I had an LGG3 and I probably used it for about 3 years. Its probably the longest I have used a single Android phone. I liked it for the most part. The reason I stopped using it was due to software issues. To me LG's issue is that they really didnt compete at the high end. They never really pushed their phones. And the large phone carriers at least in the US always seem to push Samsung (High end and low end) or Apple. I think part of the issue is we had too many Android device makers, that drove down the prices. They really couldn't make a profit, especially at the lower end. Then you have up and coming brands like OnePlus who is legit doing some cool things,  the Oneplus 3T was a great value for the price, it was the first phone that I had with a Finger Print reader and it was relatively affordable. 

 

The biggest issue with Android however its the lack of long term support. I ended up with an iPhone XR and really dont feel the need to upgrade. Ive probably had the phone a little over 2 years at this point, and it still does what I need it to do. My goal is to ride it out till Apple stops supporting it or until the battery gives up the ghost. Most Android devices your lucky to get 3 years worth a updates. Considering Samsung devices cost as much as Apple devices, you can see how an iPhone might seem like a better value. On the lower end and cheap POS Android device is probably not going to survive more than 3 years, so you really dont care about long term support.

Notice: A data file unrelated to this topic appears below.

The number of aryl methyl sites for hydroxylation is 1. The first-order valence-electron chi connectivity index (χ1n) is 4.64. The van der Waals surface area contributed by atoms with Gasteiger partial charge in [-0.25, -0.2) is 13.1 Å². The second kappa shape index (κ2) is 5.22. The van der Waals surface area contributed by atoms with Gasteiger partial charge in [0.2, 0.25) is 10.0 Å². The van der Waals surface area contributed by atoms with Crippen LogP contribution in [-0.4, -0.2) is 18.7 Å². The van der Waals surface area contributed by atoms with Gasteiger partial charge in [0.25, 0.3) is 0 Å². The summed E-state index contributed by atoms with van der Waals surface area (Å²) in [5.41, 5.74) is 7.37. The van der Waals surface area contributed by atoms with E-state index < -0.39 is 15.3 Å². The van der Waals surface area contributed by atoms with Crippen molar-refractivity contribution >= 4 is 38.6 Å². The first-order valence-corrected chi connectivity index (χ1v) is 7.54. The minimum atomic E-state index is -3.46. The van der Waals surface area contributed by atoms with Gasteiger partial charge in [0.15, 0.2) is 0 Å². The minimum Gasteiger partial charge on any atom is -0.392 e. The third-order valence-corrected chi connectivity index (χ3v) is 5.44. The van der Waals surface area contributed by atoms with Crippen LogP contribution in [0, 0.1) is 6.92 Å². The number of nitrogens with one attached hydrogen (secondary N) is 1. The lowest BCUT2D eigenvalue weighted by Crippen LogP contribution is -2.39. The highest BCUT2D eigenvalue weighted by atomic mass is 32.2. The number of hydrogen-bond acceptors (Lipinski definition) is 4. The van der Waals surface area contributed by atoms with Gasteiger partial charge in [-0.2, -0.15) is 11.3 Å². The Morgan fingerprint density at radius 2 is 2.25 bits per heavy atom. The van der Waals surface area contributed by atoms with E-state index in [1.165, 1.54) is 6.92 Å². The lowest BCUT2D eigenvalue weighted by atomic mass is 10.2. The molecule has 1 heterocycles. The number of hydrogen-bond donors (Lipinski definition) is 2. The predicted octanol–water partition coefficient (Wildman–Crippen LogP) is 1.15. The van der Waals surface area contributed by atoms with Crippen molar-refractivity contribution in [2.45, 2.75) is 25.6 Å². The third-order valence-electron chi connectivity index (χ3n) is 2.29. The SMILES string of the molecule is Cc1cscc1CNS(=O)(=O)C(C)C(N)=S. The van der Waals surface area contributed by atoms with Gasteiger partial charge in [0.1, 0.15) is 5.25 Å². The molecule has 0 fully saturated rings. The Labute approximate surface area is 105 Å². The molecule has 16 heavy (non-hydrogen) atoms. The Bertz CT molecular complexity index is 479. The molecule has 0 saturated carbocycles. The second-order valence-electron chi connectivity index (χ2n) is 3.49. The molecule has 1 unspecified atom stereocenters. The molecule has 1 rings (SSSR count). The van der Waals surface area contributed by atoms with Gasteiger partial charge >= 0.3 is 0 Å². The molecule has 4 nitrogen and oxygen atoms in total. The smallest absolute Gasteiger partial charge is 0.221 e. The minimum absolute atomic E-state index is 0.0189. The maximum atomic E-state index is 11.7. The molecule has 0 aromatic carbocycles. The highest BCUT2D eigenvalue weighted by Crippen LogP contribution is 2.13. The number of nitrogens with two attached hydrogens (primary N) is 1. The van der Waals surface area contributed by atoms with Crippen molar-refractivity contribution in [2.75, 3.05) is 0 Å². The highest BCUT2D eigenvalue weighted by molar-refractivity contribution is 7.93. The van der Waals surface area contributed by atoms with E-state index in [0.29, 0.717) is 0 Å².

I just want to sit back and watch the world burn. 

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So apparently, some phones will get "up to 3 iterations of the Android OS upgrade from the year of purchase"

 

http://www.lgnewsroom.com/2021/04/lg-announces-three-year-pledge-for-os-updates/

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5 hours ago, D13H4RD said:

So apparently, some phones will get "up to 3 iterations of the Android OS upgrade from the year of purchase"

 

http://www.lgnewsroom.com/2021/04/lg-announces-three-year-pledge-for-os-updates/

I hope it is 2 updates after the announcement...because the update to Android 10 on my phone was a while ago.